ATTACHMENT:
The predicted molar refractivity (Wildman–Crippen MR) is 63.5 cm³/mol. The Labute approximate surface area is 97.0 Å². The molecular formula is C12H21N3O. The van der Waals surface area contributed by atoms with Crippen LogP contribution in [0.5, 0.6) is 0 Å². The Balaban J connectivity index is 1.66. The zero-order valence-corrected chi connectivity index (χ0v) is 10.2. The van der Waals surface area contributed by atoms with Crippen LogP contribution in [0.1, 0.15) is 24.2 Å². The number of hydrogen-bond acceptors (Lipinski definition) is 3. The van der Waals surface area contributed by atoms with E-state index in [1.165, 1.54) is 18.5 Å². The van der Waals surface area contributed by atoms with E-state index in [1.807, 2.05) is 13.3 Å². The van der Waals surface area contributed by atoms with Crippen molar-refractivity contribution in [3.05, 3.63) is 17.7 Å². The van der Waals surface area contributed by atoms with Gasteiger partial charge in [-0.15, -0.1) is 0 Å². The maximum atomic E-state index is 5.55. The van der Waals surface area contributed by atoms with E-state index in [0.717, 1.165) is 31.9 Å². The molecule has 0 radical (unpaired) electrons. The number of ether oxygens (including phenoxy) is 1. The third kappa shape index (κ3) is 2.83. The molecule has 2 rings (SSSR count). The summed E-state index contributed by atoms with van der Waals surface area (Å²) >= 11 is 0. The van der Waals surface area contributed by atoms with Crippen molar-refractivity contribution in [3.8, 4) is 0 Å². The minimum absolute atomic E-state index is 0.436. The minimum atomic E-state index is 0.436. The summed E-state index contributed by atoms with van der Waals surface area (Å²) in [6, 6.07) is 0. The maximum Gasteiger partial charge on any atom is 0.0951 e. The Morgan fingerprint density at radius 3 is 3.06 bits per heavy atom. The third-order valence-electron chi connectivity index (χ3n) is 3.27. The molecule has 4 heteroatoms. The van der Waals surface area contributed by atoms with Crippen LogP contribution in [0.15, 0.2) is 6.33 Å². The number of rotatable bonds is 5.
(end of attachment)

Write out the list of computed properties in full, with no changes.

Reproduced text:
The predicted molar refractivity (Wildman–Crippen MR) is 63.5 cm³/mol. The Labute approximate surface area is 97.0 Å². The molecular formula is C12H21N3O. The van der Waals surface area contributed by atoms with Crippen LogP contribution in [0.5, 0.6) is 0 Å². The Balaban J connectivity index is 1.66. The zero-order valence-corrected chi connectivity index (χ0v) is 10.2. The van der Waals surface area contributed by atoms with Crippen LogP contribution in [0.1, 0.15) is 24.2 Å². The number of hydrogen-bond acceptors (Lipinski definition) is 3. The van der Waals surface area contributed by atoms with E-state index in [1.165, 1.54) is 18.5 Å². The van der Waals surface area contributed by atoms with E-state index in [1.807, 2.05) is 13.3 Å². The van der Waals surface area contributed by atoms with Crippen molar-refractivity contribution in [3.05, 3.63) is 17.7 Å². The van der Waals surface area contributed by atoms with Gasteiger partial charge in [-0.15, -0.1) is 0 Å². The maximum atomic E-state index is 5.55. The van der Waals surface area contributed by atoms with E-state index in [0.717, 1.165) is 31.9 Å². The molecule has 0 radical (unpaired) electrons. The number of ether oxygens (including phenoxy) is 1. The third kappa shape index (κ3) is 2.83. The molecule has 2 rings (SSSR count). The summed E-state index contributed by atoms with van der Waals surface area (Å²) >= 11 is 0. The van der Waals surface area contributed by atoms with Crippen molar-refractivity contribution in [3.8, 4) is 0 Å². The minimum absolute atomic E-state index is 0.436. The minimum atomic E-state index is 0.436. The summed E-state index contributed by atoms with van der Waals surface area (Å²) in [6, 6.07) is 0. The maximum Gasteiger partial charge on any atom is 0.0951 e. The Morgan fingerprint density at radius 3 is 3.06 bits per heavy atom. The third-order valence-electron chi connectivity index (χ3n) is 3.27. The molecule has 4 heteroatoms. The van der Waals surface area contributed by atoms with Crippen LogP contribution in [0.15, 0.2) is 6.33 Å². The number of rotatable bonds is 5.